• There's a good chance that feeling lost came through interactions with others
  • Alysia: If the group ends up in a downward spiral (ego, power, money, etc), you can let it go, use the Law of Two Feet and walk away
    • Eric: Jesus said that "someday, there won't be one stone left of this temple" ... it's about building a community, not a temple ... when the purpose becomes building the temple, that's when the downward spiral starts
    • Paul: This is where science can help ... it's come up with a pretty good way to avoid these mistakes ... you can try to hold onto an obsolete scientific theory, but evidence keeps accumulating and you get washed downstream
      • Alysia: Anti-evolutionists criticize science for continually "changing its mind" ... they're holding onto the bricks of the temple ... Buddhists have a process to avoid this: have you make a beautiful work of art and then destroy it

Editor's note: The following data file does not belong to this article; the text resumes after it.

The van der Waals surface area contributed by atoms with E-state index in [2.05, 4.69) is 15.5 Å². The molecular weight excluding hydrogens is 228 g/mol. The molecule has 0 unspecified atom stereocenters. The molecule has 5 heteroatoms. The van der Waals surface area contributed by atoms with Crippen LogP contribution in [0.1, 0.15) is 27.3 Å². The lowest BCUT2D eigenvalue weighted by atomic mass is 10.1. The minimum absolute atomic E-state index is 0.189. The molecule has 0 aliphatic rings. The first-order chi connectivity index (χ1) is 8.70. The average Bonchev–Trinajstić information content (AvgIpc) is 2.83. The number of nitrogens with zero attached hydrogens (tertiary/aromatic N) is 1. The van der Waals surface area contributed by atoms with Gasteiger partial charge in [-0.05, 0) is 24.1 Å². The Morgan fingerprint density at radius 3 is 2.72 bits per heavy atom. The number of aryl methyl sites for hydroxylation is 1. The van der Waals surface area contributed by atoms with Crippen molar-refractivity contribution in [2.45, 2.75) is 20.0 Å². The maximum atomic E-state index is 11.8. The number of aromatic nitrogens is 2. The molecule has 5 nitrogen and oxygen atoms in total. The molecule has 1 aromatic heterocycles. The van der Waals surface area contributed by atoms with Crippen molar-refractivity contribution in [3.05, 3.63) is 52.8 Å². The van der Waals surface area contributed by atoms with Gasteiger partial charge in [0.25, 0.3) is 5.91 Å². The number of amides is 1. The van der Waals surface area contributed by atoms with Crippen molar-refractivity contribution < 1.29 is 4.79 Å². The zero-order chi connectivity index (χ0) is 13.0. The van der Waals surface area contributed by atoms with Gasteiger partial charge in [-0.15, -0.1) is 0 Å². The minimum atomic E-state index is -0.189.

• Eric: In the Religious Method we came up with, I really emphasized the word "choice" ... entire continents have had a unified, fossilized religion, where everyone is alone spiritually, but kept in the group by force, and choice (the Law of Two Feet) is what can stop that from happening again


*These are the tasks described in the full quote:

- to affirm, through practice, new ways of looking and responding

- to discard the many-layered masks that we use to conceal the person we actually are

- to fathom and celebrate in public the person we really are

- to locate our natural “voice”, its rhythm, tone, and melody, so that the “songs” we sing flow easily with conviction and with heart

- to assume responsibility for the creation of the life we desire, and give up the comfortable role of victim of circumstances